On Sept. 28, Haynie telegraphed to Maj. John A. Rawlins. "The charges are that the dwellings & property of a citizen who had a safe guard was burned by Col Hurst's men, by his order—that he has evidently to destroy Gen Meeks property if Gen Meek refuses to pay him money demanded—that he has theratend his men shall destroy their mens residence—that he has liscenced his men to plunder & depridate in violation of Genl Grants orders—yesterday there was evidently an effort to stir up mutiny here that is why I think it best he be away —but I can & will master the whol thing I ask Gen Grants permission to visit his Head Quarters tomorrow to see him on this matter" Telegram received, ibid., Miscellaneous Letters Received.
U. S. MILITARY TELEGRAPH,
Corinth, July 26 
To BRIG GEN J. T QUIMBY, COLUMBUS, KY.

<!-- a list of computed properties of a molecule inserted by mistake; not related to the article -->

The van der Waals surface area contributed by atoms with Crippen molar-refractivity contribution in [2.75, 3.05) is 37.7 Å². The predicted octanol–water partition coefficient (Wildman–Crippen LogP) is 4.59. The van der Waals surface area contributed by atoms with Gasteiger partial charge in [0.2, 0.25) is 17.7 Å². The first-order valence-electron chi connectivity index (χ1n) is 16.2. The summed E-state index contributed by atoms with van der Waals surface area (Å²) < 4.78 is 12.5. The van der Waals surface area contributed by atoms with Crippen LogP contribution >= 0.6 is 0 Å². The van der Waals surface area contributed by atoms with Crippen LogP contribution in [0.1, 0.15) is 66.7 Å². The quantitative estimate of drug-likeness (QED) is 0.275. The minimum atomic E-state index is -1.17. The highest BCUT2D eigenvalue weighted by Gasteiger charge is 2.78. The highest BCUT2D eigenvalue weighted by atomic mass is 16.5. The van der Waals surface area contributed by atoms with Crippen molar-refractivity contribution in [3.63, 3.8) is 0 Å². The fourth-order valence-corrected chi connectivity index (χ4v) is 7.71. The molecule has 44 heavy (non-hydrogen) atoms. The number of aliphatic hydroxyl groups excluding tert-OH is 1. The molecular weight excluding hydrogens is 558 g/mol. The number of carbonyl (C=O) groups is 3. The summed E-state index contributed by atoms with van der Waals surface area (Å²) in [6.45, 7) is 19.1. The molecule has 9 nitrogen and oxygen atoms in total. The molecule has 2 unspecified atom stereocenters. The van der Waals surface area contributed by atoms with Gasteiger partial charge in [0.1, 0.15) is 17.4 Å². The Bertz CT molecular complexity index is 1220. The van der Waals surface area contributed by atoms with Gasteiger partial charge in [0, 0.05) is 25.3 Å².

Examine the baggage of all speculators coming South, and, when they have specie, turn them back. If medicine and other contraband articles, arrest them and confiscate the contraband articles. Jews should receive special attention.
U. S. GRANT, Maj. Gen.
Chicago Times, Aug. 4, 1862; New York Times, Aug. 7, 1862; P. C. Headley, The Life and Campaigns of General U. S. Grant (New York, 1868), p. 164. Isaac F. Quinby was professor of mathematics at the University of Rochester 1852-61. See letter of Aug. 20, 1859. He served as col., 13th N. Y., from May until Aug., 1861, when he resigned to return to the University of Rochester. On March 17, 1862, he was appointed brig. gen. and placed in command of the District of the Miss., Columbus, Ky., on April 10.
On July 25, Maj. John A. Rawlins issued General Orders No. 64. "The attention of the Major General Commdg, having been called to the fact of per